There are some quality metal parts from China. There are some acceptable parts (like the kinematic mount I analyzed here https://hackaday.io/page/3711-29-chinese-4-axis-kinematic-mount-what-to-expect ) and then... there is this "R Axis Manual Rotating Platform Precision Bearing Linear Stage Load 29.4N 60mm":
Let's start with the few things that are actually right with this interpretation of a rotating stage. There are dimensional drawings:
While the micrometer adjuster is tiny and too close to the plate, it works ok. It even has a ball nose as you'd expect.
And that's about where it ends with the rainbows and the unicorns.
The thumb screws are flimsy and their fit is horrible. Since at least the center one that locks the precision rotator to the turntable seems to be turned on a lathe I assume it just came out way undersize.
Next obvious thing: the top hole pattern is off by 5-ish degrees. While this might be deliberate, you'll have to create a rotated hole pattern if you want to bolt something to it that lines up with the scale. Plus I'm not sure if the scale is just scribed in a random orientation and every part is different. Good luck with that.
But don't worry about the scale marks. You won't be using them anyway.
No.. it's not. While this was supposed to come out looking like a vernier scale I wouldn't know where to put the zero on that thing.
While these issues are just superficial, let's have a look at how "precision bearing" is being interpreted. And nothing speaks precision like these butchered, rusted countersinks:
Let's compare this to the auction picture:
Something undoubtedly changed anlong the way. But wait, there is more. I'm suspecting that what makes this thing have a precision feel is nothing but a generous helping of this glorious stuff (oh so Very Press):
Undoing the four PH0 screws makes the steel plate come off.
This doesn't look much like a precision bearing, does it? It may be a "bearing surface" but it sure isn't lapped and neither is it precision (such tool marks are usually 10+ µm in roughness). Then again, why would it need to be lapped if it rubs against the paint of the steel disc, getting loaded with paint particles during use. The center is threaded and four set screws lock it in place, also annoyingly backing off the back disc as you tighten them which makes the assembly loose once more. Fun fact: the T-shaped part attached to the ring is a powder metal part. Maybe that's why the thread is so sloppy. Back to topic. Below you can see the bottom reference surface of the turntable.
I then took the rest of it apart, revealing the whole mess. I'm not sure if I'd call the aluminium anodized judging by how it chips away at the edges. Here's the last positive thing of note: they actually relieved the contact surface. I didn't measure the inside and outside residual ring heights but I'm guessing it'll want to make contact on the inner one as well. *sigh*
The conical steel? ring inside is slightly raised and pivots a bit and when the center thumb screw is tightened, it rotates against the main body to translate the 3-4mm of usable travel of the adjuster into some +/-2° of fine rotation while the turntable still slides on the face of the main plate.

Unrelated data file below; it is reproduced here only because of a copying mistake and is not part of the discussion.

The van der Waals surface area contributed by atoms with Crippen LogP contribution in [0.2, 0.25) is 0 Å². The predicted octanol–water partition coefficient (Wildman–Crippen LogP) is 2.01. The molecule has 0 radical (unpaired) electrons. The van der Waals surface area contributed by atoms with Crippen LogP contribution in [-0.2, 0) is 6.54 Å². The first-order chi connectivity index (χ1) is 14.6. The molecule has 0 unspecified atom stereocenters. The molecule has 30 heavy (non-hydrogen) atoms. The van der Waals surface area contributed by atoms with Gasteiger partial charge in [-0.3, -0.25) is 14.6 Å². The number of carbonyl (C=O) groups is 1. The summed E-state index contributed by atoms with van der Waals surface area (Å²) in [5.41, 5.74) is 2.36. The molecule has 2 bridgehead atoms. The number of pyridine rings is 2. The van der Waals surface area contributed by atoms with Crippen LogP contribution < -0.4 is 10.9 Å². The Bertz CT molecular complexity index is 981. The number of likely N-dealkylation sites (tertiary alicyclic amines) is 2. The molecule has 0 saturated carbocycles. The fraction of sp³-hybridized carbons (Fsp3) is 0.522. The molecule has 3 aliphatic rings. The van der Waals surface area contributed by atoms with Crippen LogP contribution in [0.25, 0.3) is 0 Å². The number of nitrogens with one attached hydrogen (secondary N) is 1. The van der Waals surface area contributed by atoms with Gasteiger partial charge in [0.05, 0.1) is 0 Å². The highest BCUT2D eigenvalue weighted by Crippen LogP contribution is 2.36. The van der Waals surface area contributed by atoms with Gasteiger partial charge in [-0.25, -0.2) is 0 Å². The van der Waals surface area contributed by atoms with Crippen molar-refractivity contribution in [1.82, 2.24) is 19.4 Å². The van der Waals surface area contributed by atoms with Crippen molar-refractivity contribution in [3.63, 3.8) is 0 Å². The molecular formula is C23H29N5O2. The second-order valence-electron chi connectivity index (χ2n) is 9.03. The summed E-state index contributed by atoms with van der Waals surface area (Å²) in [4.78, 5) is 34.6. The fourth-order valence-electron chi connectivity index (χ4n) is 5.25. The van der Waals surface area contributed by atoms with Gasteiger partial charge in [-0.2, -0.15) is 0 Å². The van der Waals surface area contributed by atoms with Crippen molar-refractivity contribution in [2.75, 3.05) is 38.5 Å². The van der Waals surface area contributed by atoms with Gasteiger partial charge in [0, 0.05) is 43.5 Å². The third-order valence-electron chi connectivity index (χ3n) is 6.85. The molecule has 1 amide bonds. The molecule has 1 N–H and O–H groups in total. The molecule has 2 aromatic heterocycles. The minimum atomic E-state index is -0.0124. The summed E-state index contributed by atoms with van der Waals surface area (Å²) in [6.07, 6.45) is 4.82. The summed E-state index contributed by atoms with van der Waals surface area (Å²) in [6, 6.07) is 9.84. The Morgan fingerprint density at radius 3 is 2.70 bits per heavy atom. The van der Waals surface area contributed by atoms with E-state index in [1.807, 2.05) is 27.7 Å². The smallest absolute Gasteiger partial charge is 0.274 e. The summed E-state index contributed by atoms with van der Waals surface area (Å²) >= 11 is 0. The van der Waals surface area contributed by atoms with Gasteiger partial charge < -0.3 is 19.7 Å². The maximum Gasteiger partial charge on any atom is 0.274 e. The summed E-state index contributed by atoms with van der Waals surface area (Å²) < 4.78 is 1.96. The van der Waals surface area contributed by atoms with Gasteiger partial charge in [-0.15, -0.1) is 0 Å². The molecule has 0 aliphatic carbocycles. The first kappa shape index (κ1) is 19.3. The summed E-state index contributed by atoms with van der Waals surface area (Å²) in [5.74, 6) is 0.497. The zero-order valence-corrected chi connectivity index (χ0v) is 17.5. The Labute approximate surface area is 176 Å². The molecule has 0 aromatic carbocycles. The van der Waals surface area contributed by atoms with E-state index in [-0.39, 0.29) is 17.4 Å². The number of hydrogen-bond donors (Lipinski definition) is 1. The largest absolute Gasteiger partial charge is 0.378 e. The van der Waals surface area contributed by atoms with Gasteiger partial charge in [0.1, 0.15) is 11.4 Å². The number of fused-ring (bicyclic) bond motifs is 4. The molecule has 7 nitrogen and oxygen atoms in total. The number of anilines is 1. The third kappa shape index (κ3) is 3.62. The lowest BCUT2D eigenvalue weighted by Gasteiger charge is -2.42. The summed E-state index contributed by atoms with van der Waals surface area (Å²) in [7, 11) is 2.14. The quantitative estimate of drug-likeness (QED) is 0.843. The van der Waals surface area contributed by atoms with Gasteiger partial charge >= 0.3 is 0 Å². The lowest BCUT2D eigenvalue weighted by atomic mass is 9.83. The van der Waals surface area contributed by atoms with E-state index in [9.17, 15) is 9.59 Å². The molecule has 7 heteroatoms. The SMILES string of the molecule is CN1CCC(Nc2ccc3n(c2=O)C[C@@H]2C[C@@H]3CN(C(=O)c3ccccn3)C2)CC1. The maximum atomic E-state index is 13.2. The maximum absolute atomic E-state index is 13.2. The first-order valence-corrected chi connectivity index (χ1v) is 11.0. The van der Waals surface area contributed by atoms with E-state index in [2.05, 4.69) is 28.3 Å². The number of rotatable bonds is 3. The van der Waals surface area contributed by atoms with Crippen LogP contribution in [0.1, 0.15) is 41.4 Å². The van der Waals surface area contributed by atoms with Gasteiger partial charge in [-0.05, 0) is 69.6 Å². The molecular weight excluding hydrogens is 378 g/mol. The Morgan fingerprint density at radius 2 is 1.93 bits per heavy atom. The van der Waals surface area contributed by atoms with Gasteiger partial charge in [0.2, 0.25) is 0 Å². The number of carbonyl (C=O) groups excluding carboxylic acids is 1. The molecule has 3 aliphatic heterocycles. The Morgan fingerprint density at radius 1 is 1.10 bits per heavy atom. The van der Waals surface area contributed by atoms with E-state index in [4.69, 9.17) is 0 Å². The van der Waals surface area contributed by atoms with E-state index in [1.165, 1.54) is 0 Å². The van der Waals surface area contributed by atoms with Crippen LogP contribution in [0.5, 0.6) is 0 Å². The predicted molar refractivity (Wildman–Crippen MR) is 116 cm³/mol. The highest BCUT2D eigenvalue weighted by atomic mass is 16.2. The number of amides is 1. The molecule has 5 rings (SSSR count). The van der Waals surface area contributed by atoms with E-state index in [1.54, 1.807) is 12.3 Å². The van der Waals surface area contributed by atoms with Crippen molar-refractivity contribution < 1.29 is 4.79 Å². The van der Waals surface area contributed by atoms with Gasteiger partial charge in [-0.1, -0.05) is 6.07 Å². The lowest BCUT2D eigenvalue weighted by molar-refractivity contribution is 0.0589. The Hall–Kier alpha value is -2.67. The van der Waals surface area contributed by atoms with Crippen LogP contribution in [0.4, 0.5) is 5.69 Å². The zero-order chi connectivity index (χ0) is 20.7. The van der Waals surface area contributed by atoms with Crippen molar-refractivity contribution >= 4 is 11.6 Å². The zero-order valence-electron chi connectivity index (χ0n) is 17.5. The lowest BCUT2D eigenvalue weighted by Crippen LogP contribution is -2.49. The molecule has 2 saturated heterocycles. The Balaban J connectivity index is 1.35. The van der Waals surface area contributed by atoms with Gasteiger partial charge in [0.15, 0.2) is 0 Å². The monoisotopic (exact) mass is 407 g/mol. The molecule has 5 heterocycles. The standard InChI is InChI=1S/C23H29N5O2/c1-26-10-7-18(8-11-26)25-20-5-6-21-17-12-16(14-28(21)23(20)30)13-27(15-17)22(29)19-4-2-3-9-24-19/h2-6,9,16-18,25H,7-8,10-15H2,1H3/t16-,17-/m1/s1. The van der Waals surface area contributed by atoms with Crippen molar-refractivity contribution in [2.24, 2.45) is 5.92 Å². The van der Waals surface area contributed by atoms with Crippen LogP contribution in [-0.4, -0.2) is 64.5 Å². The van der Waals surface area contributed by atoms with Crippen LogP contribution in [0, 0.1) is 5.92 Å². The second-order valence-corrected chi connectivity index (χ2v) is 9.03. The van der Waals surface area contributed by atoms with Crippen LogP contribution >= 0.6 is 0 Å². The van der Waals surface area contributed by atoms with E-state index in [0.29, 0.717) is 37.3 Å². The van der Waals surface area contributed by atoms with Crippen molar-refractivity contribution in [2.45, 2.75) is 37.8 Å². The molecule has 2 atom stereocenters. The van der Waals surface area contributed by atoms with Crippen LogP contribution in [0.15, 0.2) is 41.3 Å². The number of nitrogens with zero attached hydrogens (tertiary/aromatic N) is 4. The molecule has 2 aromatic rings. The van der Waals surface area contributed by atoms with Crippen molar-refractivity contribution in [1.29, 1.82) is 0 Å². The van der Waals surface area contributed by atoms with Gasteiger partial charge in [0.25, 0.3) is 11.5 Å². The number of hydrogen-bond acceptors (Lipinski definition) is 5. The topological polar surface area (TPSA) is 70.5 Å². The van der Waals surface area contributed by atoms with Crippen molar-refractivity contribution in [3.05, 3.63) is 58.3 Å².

The cone also allows it to self adjust or compensate for coplanarity error of the whole clamped stack as the stage rotates (doesn't work in practice once you adjust for zero backlash). The plate looks like it had already been mounted to something so my guess is that it's being screwed onto a face plate and subsequently the conical inner surface is turned to match the ring.
Now whitness the craftsmanship.
I sanded and cleaned the center thumbscrew so it wouldn't bite into the aluminium surface of the turntable.
After that I wiped down all the grit and junk with ethanol, then with some light oil and finally applied a controlled amount of fresh grease and put everything back together. Getting the bottom steel plate tightened to just the right amount so it comes out convincingly after the setscrews are finger tightened again is not easy.
With everything back together I'm going to leave it like that for now. I'm hoping static friction will hold the turntable in place so it doesn't move around on me during operation when all mechanical adjustments are made.
Setting the rotation will need to be the first step in the alignment procedure and cumulative tilt errors will be compensated with the 2-axis kinematic mount not shown here. The height will be left to the objective z stage and offsets are irrelevant thanks to the XY stage.
Conclusion? Next time I'll grudgingly fork out $100+ for a quality surplus part and move on.
ps.: Constructive Citicism:
It is what it is. The base plate top - to - turntable bottom bearing contact is the main locating feature in this assembly. The conical ring holds the turntable down and locates it laterally, so clean surfaces and a consistent preload are key.
* take the whole thing apart, degrease and inspect. Stone raised burrs if present, don't sand the aluminium bearing surface (alumina or carbide particles will get embedded into soft metals and cause scuffing)
* add a wave spring washer between the inner ring and the bottom plate when you put it back together. The threaded stud has approx. 30mm diameter, the conical ring comes in at 45mm and the pocket is around 50mm in diameter. Get multiple thin spring washers with >=32mm ID and < 50mm OD - they must contact the ring which is between ~35 and 45mm . The washers can be stacked to empirically determine the ideal preload. You don't want more than 10 Newton and there are only a few tenths of a mm to work with anyway. Keep in mind that this preload must not translate into friction larger than the torque caused by the spring opposing the micrometer or the turntable will get stuck, messing up the fine adjustment capability.